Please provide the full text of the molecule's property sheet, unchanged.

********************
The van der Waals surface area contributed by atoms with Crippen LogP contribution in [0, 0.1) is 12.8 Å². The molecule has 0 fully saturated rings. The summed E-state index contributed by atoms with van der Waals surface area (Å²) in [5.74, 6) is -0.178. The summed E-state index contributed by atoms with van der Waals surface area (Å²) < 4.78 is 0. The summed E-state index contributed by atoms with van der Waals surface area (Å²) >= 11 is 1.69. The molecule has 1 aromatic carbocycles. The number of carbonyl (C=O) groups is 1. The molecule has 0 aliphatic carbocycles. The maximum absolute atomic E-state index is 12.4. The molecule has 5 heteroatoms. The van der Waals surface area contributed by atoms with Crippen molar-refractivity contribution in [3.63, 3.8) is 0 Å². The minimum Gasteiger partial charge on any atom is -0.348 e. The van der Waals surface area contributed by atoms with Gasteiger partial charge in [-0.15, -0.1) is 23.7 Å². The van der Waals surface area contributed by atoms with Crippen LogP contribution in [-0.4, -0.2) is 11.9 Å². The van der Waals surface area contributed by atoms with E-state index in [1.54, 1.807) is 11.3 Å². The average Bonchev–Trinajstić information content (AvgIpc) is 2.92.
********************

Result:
The van der Waals surface area contributed by atoms with Crippen LogP contribution in [0, 0.1) is 12.8 Å². The molecule has 0 fully saturated rings. The summed E-state index contributed by atoms with van der Waals surface area (Å²) in [5.74, 6) is -0.178. The summed E-state index contributed by atoms with van der Waals surface area (Å²) < 4.78 is 0. The summed E-state index contributed by atoms with van der Waals surface area (Å²) >= 11 is 1.69. The molecule has 1 aromatic carbocycles. The number of carbonyl (C=O) groups is 1. The molecule has 0 aliphatic carbocycles. The maximum absolute atomic E-state index is 12.4. The molecule has 5 heteroatoms. The van der Waals surface area contributed by atoms with Crippen molar-refractivity contribution in [3.63, 3.8) is 0 Å². The minimum Gasteiger partial charge on any atom is -0.348 e. The van der Waals surface area contributed by atoms with Gasteiger partial charge in [-0.15, -0.1) is 23.7 Å². The van der Waals surface area contributed by atoms with Crippen LogP contribution in [-0.4, -0.2) is 11.9 Å². The van der Waals surface area contributed by atoms with E-state index in [1.54, 1.807) is 11.3 Å². The average Bonchev–Trinajstić information content (AvgIpc) is 2.92.